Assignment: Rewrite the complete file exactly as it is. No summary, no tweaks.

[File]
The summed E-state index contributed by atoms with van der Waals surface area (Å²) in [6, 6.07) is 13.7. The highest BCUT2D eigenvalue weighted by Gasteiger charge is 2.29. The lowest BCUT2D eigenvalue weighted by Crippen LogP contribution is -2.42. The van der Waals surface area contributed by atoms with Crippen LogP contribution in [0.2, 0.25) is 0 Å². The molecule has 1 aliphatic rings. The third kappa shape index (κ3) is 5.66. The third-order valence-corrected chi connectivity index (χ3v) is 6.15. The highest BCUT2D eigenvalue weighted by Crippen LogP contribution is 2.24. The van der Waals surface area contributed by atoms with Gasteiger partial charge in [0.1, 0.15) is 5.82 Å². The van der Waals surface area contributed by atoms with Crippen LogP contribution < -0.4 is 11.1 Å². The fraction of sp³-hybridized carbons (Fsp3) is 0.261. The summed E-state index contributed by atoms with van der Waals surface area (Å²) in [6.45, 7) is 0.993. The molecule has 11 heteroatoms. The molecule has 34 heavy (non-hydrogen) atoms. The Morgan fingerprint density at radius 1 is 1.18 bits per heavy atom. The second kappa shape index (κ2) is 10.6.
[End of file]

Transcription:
The summed E-state index contributed by atoms with van der Waals surface area (Å²) in [6, 6.07) is 13.7. The highest BCUT2D eigenvalue weighted by Gasteiger charge is 2.29. The lowest BCUT2D eigenvalue weighted by Crippen LogP contribution is -2.42. The van der Waals surface area contributed by atoms with Crippen LogP contribution in [0.2, 0.25) is 0 Å². The molecule has 1 aliphatic rings. The third kappa shape index (κ3) is 5.66. The third-order valence-corrected chi connectivity index (χ3v) is 6.15. The highest BCUT2D eigenvalue weighted by Crippen LogP contribution is 2.24. The van der Waals surface area contributed by atoms with Gasteiger partial charge in [0.1, 0.15) is 5.82 Å². The van der Waals surface area contributed by atoms with Crippen LogP contribution < -0.4 is 11.1 Å². The fraction of sp³-hybridized carbons (Fsp3) is 0.261. The summed E-state index contributed by atoms with van der Waals surface area (Å²) in [6.45, 7) is 0.993. The molecule has 11 heteroatoms. The molecule has 34 heavy (non-hydrogen) atoms. The Morgan fingerprint density at radius 1 is 1.18 bits per heavy atom. The second kappa shape index (κ2) is 10.6.